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Making Sense of Swine Flu

Pat Thomas

1st April, 2009

In the last few years the Ecologist has written extensively on the flu – both the garden variety that strikes us on an annual basis and the wider threat of avian influenza, H5N1.

The latest H1N1 virus is somewhat more worrying than H5N1 because of the greater ease with which swine viruses can be passed from pig to human, and thereafter from human to human. Pigs are very efficient vectors for human disease, as the recent Ecologist Film Unit documentary short, Sick as a Pig, which details the rise of antibiotic resistant bacteria amongst pig farmers, details shows so graphically. (The accompanying article is here.)

Understanding this, however, does not tackle the actual root of the problem.

The Ecologist’s position on the current swine flu outbreak is much as it was when the first reports of avian influenza surfaced in 2006 (see here). Until government and public health officials look at the entire picture of the aetiology of the disease they will not be able to contain this outbreak, or prevent similar, future outbreaks.

It is disappointing that, so far, very little of the press coverage has focused on the role of factory farming in the genesis of this virus. Animals kept in industrial conditions, crowded into small pens next to each other, fed unnatural diets, and kept ‘healthy’ with a regime of veterinary drugs, will have greatly weakened immune systems and will effectively act as living Petri dishes in which this virus and others may combine and recombine to become unique strains that, in theory, can also be uniquely virulent.

Should an intermediary vector be involved, such as the flies that reproduce in the pig faeces which quickly builds up on the grounds around large hog raising facilities, this will make the swift spread of the disease to humans much more likely. There are a number of these types of facilities in the Mexican state of Vera Cruz, where the outbreak is believed to have originated.

As for human vulnerability, while H1N1 initially appears to have a high mortality rate in humans, this does not take into account several important factors, primary amongst which is the number of ‘mild’ human cases of H1N1 that may have escaped the monitoring agencies’ attention. These may number in the thousands, greatly reducing the actual human mortality from the disease.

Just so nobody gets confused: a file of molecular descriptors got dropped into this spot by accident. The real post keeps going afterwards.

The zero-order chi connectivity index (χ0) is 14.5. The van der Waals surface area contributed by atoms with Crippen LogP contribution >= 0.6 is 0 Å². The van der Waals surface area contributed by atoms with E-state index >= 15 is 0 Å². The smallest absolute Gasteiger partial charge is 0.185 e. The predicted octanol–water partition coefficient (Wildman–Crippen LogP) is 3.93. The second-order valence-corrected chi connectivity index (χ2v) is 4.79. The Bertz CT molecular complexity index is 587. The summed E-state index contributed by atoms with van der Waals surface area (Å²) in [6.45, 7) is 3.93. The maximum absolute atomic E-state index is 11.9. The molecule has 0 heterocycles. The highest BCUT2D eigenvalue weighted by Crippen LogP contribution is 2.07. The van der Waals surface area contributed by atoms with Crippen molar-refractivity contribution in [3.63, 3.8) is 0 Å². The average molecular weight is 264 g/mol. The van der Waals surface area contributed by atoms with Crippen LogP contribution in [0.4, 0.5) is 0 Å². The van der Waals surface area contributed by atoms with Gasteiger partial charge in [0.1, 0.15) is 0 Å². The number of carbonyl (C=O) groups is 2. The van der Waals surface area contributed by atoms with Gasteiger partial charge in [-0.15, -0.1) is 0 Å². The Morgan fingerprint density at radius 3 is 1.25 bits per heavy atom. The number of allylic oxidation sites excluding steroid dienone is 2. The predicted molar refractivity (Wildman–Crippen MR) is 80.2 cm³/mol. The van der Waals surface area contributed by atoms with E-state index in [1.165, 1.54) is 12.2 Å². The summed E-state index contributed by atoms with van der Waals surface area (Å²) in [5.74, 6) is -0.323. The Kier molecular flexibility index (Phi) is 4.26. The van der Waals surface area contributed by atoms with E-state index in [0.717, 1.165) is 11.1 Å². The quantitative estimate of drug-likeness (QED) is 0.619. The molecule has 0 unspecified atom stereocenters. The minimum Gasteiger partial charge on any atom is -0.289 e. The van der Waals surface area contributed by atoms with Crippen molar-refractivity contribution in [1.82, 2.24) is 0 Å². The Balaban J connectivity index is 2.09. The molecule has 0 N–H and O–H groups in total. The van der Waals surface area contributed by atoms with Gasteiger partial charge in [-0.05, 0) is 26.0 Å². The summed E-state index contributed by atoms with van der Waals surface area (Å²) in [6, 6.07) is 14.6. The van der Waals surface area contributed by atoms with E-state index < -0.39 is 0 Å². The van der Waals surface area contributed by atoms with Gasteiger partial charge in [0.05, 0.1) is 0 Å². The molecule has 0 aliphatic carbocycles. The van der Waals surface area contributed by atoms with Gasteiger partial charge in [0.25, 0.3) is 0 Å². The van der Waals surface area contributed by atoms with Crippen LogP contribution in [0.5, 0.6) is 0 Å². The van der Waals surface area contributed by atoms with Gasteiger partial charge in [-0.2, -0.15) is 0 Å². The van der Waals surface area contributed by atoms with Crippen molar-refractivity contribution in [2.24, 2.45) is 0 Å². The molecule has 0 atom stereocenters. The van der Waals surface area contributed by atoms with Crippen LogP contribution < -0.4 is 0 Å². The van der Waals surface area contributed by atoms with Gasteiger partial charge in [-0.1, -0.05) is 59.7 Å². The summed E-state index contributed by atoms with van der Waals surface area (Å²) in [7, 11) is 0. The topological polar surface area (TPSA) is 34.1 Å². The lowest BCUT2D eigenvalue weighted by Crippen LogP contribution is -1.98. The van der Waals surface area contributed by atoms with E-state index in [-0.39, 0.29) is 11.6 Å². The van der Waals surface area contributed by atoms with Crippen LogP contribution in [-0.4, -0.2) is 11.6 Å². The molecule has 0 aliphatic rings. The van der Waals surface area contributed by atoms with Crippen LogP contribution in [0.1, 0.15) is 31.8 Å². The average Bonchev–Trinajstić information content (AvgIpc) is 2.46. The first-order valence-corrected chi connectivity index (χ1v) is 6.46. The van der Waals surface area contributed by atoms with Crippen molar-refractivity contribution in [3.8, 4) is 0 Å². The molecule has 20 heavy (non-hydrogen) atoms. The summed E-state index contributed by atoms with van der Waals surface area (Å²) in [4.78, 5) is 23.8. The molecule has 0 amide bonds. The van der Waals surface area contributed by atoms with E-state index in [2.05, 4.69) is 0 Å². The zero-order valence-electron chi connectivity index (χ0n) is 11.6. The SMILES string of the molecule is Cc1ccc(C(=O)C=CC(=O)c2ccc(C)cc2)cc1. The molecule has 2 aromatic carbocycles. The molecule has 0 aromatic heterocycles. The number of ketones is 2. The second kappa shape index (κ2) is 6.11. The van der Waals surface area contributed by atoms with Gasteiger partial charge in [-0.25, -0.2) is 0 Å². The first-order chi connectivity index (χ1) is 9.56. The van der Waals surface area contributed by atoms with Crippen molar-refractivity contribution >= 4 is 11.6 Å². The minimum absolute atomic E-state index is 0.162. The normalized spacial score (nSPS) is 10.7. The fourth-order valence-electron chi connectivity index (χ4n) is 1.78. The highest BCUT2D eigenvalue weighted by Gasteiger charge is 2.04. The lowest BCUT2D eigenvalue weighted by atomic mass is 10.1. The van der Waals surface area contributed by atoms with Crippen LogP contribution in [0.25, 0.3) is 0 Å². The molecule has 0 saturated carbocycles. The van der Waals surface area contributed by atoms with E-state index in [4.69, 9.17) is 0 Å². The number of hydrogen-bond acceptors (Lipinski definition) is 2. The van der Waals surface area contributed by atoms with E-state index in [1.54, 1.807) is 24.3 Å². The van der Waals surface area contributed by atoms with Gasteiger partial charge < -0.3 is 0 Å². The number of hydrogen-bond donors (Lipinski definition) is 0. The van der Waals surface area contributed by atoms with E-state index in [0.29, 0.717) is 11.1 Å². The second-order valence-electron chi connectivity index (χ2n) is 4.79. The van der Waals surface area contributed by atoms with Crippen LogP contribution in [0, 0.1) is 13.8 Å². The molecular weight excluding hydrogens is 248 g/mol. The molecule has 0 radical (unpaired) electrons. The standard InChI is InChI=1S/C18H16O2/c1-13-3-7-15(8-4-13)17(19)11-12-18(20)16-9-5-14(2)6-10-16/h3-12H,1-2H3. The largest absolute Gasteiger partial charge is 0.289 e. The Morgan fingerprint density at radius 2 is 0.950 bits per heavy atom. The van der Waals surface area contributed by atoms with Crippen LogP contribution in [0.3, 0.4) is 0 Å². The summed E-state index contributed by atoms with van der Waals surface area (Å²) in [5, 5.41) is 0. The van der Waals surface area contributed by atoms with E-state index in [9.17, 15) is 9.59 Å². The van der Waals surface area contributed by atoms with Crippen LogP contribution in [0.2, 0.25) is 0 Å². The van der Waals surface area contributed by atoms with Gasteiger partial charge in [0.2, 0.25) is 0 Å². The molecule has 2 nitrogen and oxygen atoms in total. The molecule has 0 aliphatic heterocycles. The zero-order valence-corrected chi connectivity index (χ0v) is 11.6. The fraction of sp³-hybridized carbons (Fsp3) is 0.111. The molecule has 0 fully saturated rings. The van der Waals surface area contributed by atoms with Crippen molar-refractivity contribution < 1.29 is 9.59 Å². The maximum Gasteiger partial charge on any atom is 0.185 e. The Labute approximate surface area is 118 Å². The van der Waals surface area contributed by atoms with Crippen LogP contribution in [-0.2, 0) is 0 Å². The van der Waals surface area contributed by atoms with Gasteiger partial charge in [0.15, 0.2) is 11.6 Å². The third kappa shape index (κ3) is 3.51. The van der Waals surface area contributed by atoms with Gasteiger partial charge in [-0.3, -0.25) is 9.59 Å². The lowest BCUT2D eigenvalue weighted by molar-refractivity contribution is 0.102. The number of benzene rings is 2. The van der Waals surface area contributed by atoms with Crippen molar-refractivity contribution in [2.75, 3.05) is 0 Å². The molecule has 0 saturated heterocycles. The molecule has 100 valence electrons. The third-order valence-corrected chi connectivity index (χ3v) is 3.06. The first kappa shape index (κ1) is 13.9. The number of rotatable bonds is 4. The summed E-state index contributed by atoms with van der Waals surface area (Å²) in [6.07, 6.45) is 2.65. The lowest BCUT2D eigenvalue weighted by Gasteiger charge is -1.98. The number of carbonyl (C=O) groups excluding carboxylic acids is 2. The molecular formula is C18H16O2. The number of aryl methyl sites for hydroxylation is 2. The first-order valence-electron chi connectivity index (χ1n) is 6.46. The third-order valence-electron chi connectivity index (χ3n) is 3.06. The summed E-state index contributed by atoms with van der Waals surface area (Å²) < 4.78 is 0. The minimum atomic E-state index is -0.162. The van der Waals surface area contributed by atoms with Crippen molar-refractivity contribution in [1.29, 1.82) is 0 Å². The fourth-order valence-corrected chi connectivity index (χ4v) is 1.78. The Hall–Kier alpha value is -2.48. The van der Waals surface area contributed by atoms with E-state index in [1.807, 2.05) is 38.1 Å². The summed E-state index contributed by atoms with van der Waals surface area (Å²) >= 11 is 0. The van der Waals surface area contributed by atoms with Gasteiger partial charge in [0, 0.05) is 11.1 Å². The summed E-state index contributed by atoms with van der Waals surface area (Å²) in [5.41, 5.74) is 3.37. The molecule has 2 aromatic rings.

Secondly, while there have been deaths from this flu – or rather from its complications, as there are with any flu – in the media frenzy of the last several days no one seems to have asked the vital question: who is most at risk of dying from H1N1?

A healthy, well-fed middle class individual is unlikely to succumb. A poverty stricken individual, perhaps working on an industrial hog farm, or who may be undernourished and living in conditions which put them at a greater disadvantage, immunologically speaking, may well be at greater risk of complications such as pneumonia and therefore of death.

While it is believed that the H1N1 strain responds well to anti-virals like Tamiflu and Relenza, the catch is you need to start taking these drugs within two days of the start of the illness, when many people may not necessarily be able to tell if they have a cold or the flu.

There are many unknowns about this current outbreak. Should the virus travel around the world it may well mutate. But how it will mutate is completely unpredictable. It may, for instance, become easier to pass on from human to human, but milder. It may become harder to pass on from human to human, but more virulent. It may vanish altogether over the summer.

What a public already stressed by economic and environmental gloom don’t need is to have the flame of a collective panic and anxiety about life in general fanned by out-of-proportion reports about a pandemic, when all we appear to have so far is a mild self-limiting outbreak that may disappear by itself.

The most productive thing the great British ‘worried well’ can do right now – apart, perhaps, from not travelling to Mexico or taking any day trips to industrial pig farms – is to remember to wash their hands, eat sensibly, sleep well. Given the well documented deleterious effects of stress and anxiety on human immune function it may also be wise to, if not cut out, then at least cut back on their daily diet of shock-horror news reports.

Pat Thomas is the editor of the Ecologist

Previous Ecologist articles on human and animal influenza:

Ten things you didn't know about bird flu

Pandemic prevention

The flu vaccine - a shot in the dark?

 

 

 

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